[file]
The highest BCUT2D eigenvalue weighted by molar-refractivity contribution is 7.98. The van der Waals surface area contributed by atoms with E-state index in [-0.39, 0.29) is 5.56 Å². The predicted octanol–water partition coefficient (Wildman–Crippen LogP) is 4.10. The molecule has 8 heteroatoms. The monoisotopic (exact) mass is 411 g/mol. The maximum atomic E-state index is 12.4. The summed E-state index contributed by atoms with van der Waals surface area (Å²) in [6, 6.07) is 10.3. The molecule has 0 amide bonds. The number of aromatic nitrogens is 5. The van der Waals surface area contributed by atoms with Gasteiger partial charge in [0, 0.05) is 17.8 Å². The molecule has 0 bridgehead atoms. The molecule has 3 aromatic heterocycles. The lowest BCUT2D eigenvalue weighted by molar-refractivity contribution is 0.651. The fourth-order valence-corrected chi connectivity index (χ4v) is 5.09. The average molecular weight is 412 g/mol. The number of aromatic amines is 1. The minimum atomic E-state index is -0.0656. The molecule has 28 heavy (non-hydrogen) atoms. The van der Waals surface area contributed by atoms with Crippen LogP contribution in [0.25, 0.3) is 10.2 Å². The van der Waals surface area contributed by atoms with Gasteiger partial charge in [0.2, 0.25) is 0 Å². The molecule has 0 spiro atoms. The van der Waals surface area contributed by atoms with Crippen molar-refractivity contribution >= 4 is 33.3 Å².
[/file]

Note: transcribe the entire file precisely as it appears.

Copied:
The highest BCUT2D eigenvalue weighted by molar-refractivity contribution is 7.98. The van der Waals surface area contributed by atoms with E-state index in [-0.39, 0.29) is 5.56 Å². The predicted octanol–water partition coefficient (Wildman–Crippen LogP) is 4.10. The molecule has 8 heteroatoms. The monoisotopic (exact) mass is 411 g/mol. The maximum atomic E-state index is 12.4. The summed E-state index contributed by atoms with van der Waals surface area (Å²) in [6, 6.07) is 10.3. The molecule has 0 amide bonds. The number of aromatic nitrogens is 5. The van der Waals surface area contributed by atoms with Gasteiger partial charge in [0, 0.05) is 17.8 Å². The molecule has 0 bridgehead atoms. The molecule has 3 aromatic heterocycles. The lowest BCUT2D eigenvalue weighted by molar-refractivity contribution is 0.651. The fourth-order valence-corrected chi connectivity index (χ4v) is 5.09. The average molecular weight is 412 g/mol. The number of aromatic amines is 1. The minimum atomic E-state index is -0.0656. The molecule has 28 heavy (non-hydrogen) atoms. The van der Waals surface area contributed by atoms with Crippen LogP contribution in [0.25, 0.3) is 10.2 Å². The van der Waals surface area contributed by atoms with Gasteiger partial charge in [0.2, 0.25) is 0 Å². The molecule has 0 spiro atoms. The van der Waals surface area contributed by atoms with Crippen molar-refractivity contribution >= 4 is 33.3 Å².